A lawsuit filed against Muni manager Nelson Williams alleges he treated women in the fare inspection department like ‘second-class citizens.’ (Kevin N. Hume/S.F. Examiner)

A lawsuit filed against Muni manager Nelson Williams alleges he treated women in the fare inspection department like ‘second-class citizens.’ (Kevin N. Hume/S.F. Examiner)

Women sue Muni alleging fare-inspection manager bullied, groped subordinates

A manager in Muni’s fare inspection unit has been sued for allegedly groping a subordinate and “bullying” other subordinates, according to a complaint filed March 29 in San Francisco Superior Court.

The complaint comes at a time of change and turmoil over claims of harassment and discrimination at the San Francisco Municipal Transportation Agency, which runs Muni.

SFMTA Director of Transportation Ed Reiskin has previously promised his employees that the agency would change from the top down. Since that promise, several high-level staff members at the center of controversy have left the department.

Mayor London Breed also ordered a top-down evaluation of the agency’s human resources practices by an independent ombudsperson after unresolved harassment and discrimination complaints were brought to light by the San Francisco Examiner. That process is ongoing.

A number of those unresolved harassment complaints resulted in the March lawsuit against fare inspection manager Nelson Williams, filed by four women, all of whom are transit fare inspectors. Fare inspectors previously alluded to Williams’ behavior in interviews with the Examiner, but the lawsuit provides more detail on allegations ranging from verbal to physical harassment.

Williams’ allegedly nurtured a workplace culture that treated women liked “second-class citizens,” according to the complaint.

One of those fare inspectors, Veronica Lujan, alleges Williams told her fellow staffers she “had a good ass,” would talk about how much women Muni passengers inspectors cited on the bus “wanted” him, and would stare at women Muni passengers’ bodies and say “this is how you look and not get caught,” according to the March complaint.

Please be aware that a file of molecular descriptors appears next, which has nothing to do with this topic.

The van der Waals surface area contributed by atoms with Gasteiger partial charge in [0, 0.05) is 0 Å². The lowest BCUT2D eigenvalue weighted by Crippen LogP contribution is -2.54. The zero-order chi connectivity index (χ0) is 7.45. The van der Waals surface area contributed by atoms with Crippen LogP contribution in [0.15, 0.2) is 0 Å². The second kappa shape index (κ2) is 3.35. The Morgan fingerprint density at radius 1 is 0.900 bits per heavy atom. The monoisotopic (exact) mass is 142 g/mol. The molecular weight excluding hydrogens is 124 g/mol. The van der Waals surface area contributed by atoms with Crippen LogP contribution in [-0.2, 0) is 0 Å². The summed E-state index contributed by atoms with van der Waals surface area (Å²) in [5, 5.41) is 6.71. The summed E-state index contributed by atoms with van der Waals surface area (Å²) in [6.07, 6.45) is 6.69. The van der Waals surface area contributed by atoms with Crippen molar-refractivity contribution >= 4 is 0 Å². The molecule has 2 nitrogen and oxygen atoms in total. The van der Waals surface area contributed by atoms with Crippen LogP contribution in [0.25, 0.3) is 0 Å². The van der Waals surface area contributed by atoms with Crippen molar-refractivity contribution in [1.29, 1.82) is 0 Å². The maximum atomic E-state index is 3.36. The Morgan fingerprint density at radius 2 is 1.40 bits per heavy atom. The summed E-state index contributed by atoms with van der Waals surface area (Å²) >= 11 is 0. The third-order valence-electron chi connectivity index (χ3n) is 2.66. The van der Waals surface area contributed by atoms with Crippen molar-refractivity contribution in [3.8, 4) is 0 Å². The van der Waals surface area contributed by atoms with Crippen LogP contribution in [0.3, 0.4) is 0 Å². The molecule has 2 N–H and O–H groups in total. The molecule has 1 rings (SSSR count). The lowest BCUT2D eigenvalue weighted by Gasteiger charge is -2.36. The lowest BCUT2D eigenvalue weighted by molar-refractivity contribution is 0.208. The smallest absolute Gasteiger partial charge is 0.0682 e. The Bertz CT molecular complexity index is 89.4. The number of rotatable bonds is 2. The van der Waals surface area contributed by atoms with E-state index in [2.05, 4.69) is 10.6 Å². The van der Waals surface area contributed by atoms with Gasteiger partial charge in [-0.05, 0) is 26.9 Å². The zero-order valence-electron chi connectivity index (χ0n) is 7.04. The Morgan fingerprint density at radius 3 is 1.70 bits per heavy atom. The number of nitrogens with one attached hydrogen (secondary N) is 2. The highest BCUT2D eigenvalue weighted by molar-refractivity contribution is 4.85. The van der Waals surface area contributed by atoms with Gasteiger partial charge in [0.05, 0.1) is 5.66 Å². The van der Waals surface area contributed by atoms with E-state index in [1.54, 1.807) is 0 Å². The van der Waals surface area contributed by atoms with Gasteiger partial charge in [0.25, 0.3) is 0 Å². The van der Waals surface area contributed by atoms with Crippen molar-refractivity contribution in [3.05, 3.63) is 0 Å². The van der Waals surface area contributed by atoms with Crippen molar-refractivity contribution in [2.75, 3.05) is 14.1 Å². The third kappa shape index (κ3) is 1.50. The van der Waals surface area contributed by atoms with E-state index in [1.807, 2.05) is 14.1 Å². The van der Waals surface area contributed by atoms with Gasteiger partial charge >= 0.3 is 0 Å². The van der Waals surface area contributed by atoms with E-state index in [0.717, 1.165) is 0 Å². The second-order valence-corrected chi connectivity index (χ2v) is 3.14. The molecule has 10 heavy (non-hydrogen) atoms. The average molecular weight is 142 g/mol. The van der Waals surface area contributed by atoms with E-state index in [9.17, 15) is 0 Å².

In another exchange, Lujan alleged Williams asked her if she liked “hot dogs,” which she said was unwelcomed sexual innuendo.

Lujan filed a complaint with SFMTA and later was denied a promotion she said she was qualified for, which she alleges was due to her complaint.

Another fare inspector, Whitney Smith, alleged in the complaint that Williams romantically pursued her despite being rebuffed repeatedly. Williams also said Smith was more likely to get a promotion if she would “be more flexible” about her uniform.

Smith also alleges Williams inappropriately touched her in at least two instances.

In the first instance, Williams repeatedly invited Smith out to coffee. She initially said no, but said yes after Williams asked a third time in a more assertive manner, because he was her supervisor, according to the complaint. “On the way to get coffee, while crossing the street, (Williams) put his hand around Smith, grabbed her arm and brushed against her breast,” the complaint reads.

In another incident in January last year, Smith requested a new uniform after returning from maternity leave. When she tried on her new jacket, Williams started to touch Smith to make “coat adjustments” without her permission, touching her arms and wrists. Williams then asked her to model uniforms of different sizes.

“He had her model each uniform while he stared at her body,” the complaint alleged.

After Smith complained of the incidents to SFMTA, she was not interviewed for a supervisor position she claims she was qualified for, despite being third on a list of qualified applicants, after all other applicants had been interviewed, she alleged.

When the Examiner highlighted allegations against Williams last year, he said “I have no comment. Frankly, they are liars. The truth is not in them.”

City Attorneys Office spokesperson John Cote said in a statement that the lawsuit “involves disputed personnel matters, which, by law, have confidentiality protections that limit what we can say.”

He added, “We’re focused on defending the MTA in court, not trying this case in the press. The MTA takes the issue of workplace harassment very seriously. The agency is committed to a work environment that is safe, supportive and respectful.”

Williams also garnered headlines in 2004 when he was a deputy sheriff, after allegedly threatening a sergeant and being ordered to turn his gun, according to a San Francisco Chronicle story.

“I will kick your f——— a—- and put your mother in the cemetery,” Williams allegedly told the sergeant.

Williams earned $97,656 annually as of 2017, according to the open records website Transparent California.



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